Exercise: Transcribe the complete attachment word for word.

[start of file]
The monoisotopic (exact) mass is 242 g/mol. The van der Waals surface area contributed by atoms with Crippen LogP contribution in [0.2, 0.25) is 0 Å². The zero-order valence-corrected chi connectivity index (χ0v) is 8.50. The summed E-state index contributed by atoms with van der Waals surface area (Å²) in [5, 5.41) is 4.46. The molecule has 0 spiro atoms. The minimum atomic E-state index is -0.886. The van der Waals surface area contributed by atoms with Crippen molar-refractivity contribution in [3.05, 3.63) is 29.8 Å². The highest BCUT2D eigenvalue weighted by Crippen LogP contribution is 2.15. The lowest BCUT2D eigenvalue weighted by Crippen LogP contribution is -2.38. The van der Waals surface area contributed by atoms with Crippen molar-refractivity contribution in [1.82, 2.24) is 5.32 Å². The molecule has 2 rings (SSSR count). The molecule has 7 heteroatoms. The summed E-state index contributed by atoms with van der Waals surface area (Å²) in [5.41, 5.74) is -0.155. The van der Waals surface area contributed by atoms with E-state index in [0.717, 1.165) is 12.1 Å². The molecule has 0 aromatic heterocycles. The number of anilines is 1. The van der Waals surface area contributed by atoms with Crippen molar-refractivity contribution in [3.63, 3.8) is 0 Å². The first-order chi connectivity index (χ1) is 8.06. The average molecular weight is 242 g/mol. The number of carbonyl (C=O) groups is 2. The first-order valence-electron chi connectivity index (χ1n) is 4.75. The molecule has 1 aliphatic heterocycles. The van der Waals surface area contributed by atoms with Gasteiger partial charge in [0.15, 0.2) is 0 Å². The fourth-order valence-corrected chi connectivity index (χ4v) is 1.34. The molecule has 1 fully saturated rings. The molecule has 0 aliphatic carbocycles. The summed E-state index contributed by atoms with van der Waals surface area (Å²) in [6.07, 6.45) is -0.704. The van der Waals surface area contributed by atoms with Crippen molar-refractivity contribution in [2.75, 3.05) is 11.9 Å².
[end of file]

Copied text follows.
The monoisotopic (exact) mass is 242 g/mol. The van der Waals surface area contributed by atoms with Crippen LogP contribution in [0.2, 0.25) is 0 Å². The zero-order valence-corrected chi connectivity index (χ0v) is 8.50. The summed E-state index contributed by atoms with van der Waals surface area (Å²) in [5, 5.41) is 4.46. The molecule has 0 spiro atoms. The minimum atomic E-state index is -0.886. The van der Waals surface area contributed by atoms with Crippen molar-refractivity contribution in [3.05, 3.63) is 29.8 Å². The highest BCUT2D eigenvalue weighted by Crippen LogP contribution is 2.15. The lowest BCUT2D eigenvalue weighted by Crippen LogP contribution is -2.38. The van der Waals surface area contributed by atoms with Crippen molar-refractivity contribution in [1.82, 2.24) is 5.32 Å². The molecule has 2 rings (SSSR count). The molecule has 7 heteroatoms. The summed E-state index contributed by atoms with van der Waals surface area (Å²) in [5.41, 5.74) is -0.155. The van der Waals surface area contributed by atoms with E-state index in [0.717, 1.165) is 12.1 Å². The molecule has 0 aromatic heterocycles. The number of anilines is 1. The van der Waals surface area contributed by atoms with Crippen molar-refractivity contribution in [3.63, 3.8) is 0 Å². The first-order chi connectivity index (χ1) is 8.06. The average molecular weight is 242 g/mol. The number of carbonyl (C=O) groups is 2. The first-order valence-electron chi connectivity index (χ1n) is 4.75. The molecule has 1 aliphatic heterocycles. The van der Waals surface area contributed by atoms with Gasteiger partial charge in [0.15, 0.2) is 0 Å². The fourth-order valence-corrected chi connectivity index (χ4v) is 1.34. The molecule has 1 fully saturated rings. The molecule has 0 aliphatic carbocycles. The summed E-state index contributed by atoms with van der Waals surface area (Å²) in [6.07, 6.45) is -0.704. The van der Waals surface area contributed by atoms with Crippen molar-refractivity contribution in [2.75, 3.05) is 11.9 Å².